The blog at www.beyondthetechrevolution.com is designed as a forum for discussing current issues of technology, economics and policy relevant to the Beyond The Technological Revolution (BTTR) project, as well as a space to communicate the ongoing findings of the project team.
One of our aims here is to provide interpretations of current affairs employing the historical vantage point of the Great Surges model, as described in Carlota’s 2002 book, Technological Revolutions and Financial Capital (Elgar). The upcoming posts will comment on issues of the day, engage in political, policy and academic debates, and review new books and articles related to our work.
As readers may have understood from the introduction to our research, the hypothesis behind BTTR is that we are now in the moment of the historical cycle when an institutional revolution is necessary. The policies that were effective for deploying mass production and mass consumption for energy-intensive living in the 20th century will not work to unleash the transformative power of the ICT revolution for sustainable living in the 21st. Yet we lack sufficient debate about these necessary changes because of the lingering ideology of the installation period, which, in the case of this revolution as in those before it, is grounded in the belief that success depends on ‘markets’ and laissez-faire policies of the State. To believe that these policies will work now is a huge misunderstanding of the current moment. Markets respond to a context – and the current policy context favours the financial casino, outdated models of production and outmoded lifestyles. At this point in the techno-economic cycle, such policies do not encourage innovation and investment in the real economy. History tells us that previously successful ideologies and institutions are not easy to change. However, it also shows that this is possible: what is needed now are innovation policies as bold and imaginative as the Keynesian ones that brought the post-WWII boom. Through studying recurrent patterns in history, our work aims to contribute towards the necessary reinvention of policy for our Age.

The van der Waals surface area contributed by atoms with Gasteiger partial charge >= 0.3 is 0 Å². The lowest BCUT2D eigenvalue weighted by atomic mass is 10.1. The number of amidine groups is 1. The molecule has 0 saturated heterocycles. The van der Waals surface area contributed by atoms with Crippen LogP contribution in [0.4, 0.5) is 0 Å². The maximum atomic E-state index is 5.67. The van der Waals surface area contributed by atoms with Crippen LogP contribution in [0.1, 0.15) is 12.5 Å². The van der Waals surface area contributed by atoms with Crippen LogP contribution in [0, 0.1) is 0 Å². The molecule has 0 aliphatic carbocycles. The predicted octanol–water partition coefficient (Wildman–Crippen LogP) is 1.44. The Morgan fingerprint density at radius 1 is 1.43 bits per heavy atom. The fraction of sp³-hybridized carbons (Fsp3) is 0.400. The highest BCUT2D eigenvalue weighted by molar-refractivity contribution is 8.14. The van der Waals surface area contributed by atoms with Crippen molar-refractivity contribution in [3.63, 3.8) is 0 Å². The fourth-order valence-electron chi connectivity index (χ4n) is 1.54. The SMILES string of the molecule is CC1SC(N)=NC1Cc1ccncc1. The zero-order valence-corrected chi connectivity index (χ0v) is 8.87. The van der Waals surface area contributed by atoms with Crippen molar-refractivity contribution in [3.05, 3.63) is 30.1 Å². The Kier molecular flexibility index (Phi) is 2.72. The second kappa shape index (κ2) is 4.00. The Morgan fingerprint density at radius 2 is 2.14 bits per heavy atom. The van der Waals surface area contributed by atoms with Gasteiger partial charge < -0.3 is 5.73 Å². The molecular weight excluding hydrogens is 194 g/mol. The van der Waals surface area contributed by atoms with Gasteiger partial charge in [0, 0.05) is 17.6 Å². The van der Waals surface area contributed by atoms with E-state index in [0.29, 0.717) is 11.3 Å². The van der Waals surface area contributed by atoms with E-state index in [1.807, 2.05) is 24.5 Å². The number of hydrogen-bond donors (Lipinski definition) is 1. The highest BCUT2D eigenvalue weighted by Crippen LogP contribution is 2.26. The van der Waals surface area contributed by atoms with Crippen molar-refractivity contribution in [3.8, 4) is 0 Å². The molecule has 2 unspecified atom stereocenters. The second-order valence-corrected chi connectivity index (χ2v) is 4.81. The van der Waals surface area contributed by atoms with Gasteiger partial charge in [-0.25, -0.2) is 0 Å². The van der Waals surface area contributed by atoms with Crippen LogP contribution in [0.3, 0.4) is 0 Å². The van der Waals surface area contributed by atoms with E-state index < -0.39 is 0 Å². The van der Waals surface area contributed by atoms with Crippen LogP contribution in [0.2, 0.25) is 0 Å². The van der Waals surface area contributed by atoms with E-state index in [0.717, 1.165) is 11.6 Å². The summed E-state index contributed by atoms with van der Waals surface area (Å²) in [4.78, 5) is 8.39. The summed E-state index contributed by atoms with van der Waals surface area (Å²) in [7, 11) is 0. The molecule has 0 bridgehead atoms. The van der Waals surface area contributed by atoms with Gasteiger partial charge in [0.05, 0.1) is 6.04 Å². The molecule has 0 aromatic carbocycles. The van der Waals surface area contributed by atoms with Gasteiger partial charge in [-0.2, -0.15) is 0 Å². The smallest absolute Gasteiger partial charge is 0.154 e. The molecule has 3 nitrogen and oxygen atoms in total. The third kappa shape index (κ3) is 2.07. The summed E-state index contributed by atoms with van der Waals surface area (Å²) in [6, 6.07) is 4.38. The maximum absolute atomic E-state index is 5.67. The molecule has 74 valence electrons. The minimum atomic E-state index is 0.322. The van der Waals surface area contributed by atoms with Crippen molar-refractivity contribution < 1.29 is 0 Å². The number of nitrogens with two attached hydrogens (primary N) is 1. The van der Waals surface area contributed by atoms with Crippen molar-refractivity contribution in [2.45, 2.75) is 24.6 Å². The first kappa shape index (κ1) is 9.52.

Given that task, another role that we see for this space is to evaluate new proposals for shaping the future. We will call attention to the bold ideas currently being put forward to reorient and reinvent our economy and our institutions (such as universal basic income, online education, the replacement of ownership with rental, taxes on global corporations, the disruptive potential of fintech, and the ‘greening’ of everything from energy to consumption), examining them in the light of the Great Surges model. And we will create thought experiments to envisage how these innovations might lead to different versions of the good life in both the advanced and developing countries.
Our hope is that this blog will eventually become a lively discussion space that will contribute to the quality of results of our research project, as well as stimulating the creation of a community of participants.
A warm welcome from Carlota and the BTTR team